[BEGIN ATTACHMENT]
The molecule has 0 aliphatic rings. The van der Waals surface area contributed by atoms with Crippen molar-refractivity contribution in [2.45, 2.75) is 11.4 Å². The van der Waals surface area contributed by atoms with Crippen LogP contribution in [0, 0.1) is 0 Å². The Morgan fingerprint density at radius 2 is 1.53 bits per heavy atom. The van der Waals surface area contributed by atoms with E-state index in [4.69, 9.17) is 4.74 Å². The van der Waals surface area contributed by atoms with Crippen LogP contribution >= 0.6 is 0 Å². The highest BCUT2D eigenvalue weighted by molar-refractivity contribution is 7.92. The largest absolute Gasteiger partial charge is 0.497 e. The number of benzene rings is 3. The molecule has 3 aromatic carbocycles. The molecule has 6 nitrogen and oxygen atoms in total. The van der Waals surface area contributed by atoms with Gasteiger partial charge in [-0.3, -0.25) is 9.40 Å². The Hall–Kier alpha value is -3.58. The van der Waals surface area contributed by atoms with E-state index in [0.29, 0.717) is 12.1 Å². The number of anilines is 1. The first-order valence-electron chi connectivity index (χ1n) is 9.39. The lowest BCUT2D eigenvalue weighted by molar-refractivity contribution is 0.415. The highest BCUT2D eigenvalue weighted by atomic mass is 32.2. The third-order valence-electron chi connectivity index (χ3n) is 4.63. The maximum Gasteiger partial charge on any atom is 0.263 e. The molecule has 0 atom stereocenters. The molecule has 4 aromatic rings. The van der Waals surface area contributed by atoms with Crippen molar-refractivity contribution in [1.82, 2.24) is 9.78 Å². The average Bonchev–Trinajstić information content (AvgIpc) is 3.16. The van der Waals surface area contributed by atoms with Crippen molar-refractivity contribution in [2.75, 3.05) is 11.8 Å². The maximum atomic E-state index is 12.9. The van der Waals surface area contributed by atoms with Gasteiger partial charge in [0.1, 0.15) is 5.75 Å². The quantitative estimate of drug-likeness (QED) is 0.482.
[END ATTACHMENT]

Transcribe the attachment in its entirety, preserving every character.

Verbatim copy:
The molecule has 0 aliphatic rings. The van der Waals surface area contributed by atoms with Crippen molar-refractivity contribution in [2.45, 2.75) is 11.4 Å². The van der Waals surface area contributed by atoms with Crippen LogP contribution in [0, 0.1) is 0 Å². The Morgan fingerprint density at radius 2 is 1.53 bits per heavy atom. The van der Waals surface area contributed by atoms with E-state index in [4.69, 9.17) is 4.74 Å². The van der Waals surface area contributed by atoms with Crippen LogP contribution >= 0.6 is 0 Å². The highest BCUT2D eigenvalue weighted by molar-refractivity contribution is 7.92. The largest absolute Gasteiger partial charge is 0.497 e. The number of benzene rings is 3. The molecule has 3 aromatic carbocycles. The molecule has 6 nitrogen and oxygen atoms in total. The van der Waals surface area contributed by atoms with Gasteiger partial charge in [-0.3, -0.25) is 9.40 Å². The Hall–Kier alpha value is -3.58. The van der Waals surface area contributed by atoms with E-state index in [0.29, 0.717) is 12.1 Å². The number of anilines is 1. The first-order valence-electron chi connectivity index (χ1n) is 9.39. The lowest BCUT2D eigenvalue weighted by molar-refractivity contribution is 0.415. The highest BCUT2D eigenvalue weighted by atomic mass is 32.2. The third-order valence-electron chi connectivity index (χ3n) is 4.63. The maximum Gasteiger partial charge on any atom is 0.263 e. The molecule has 0 atom stereocenters. The molecule has 4 aromatic rings. The van der Waals surface area contributed by atoms with Crippen molar-refractivity contribution in [1.82, 2.24) is 9.78 Å². The average Bonchev–Trinajstić information content (AvgIpc) is 3.16. The van der Waals surface area contributed by atoms with Crippen molar-refractivity contribution in [2.75, 3.05) is 11.8 Å². The maximum atomic E-state index is 12.9. The van der Waals surface area contributed by atoms with Gasteiger partial charge in [0.1, 0.15) is 5.75 Å². The quantitative estimate of drug-likeness (QED) is 0.482.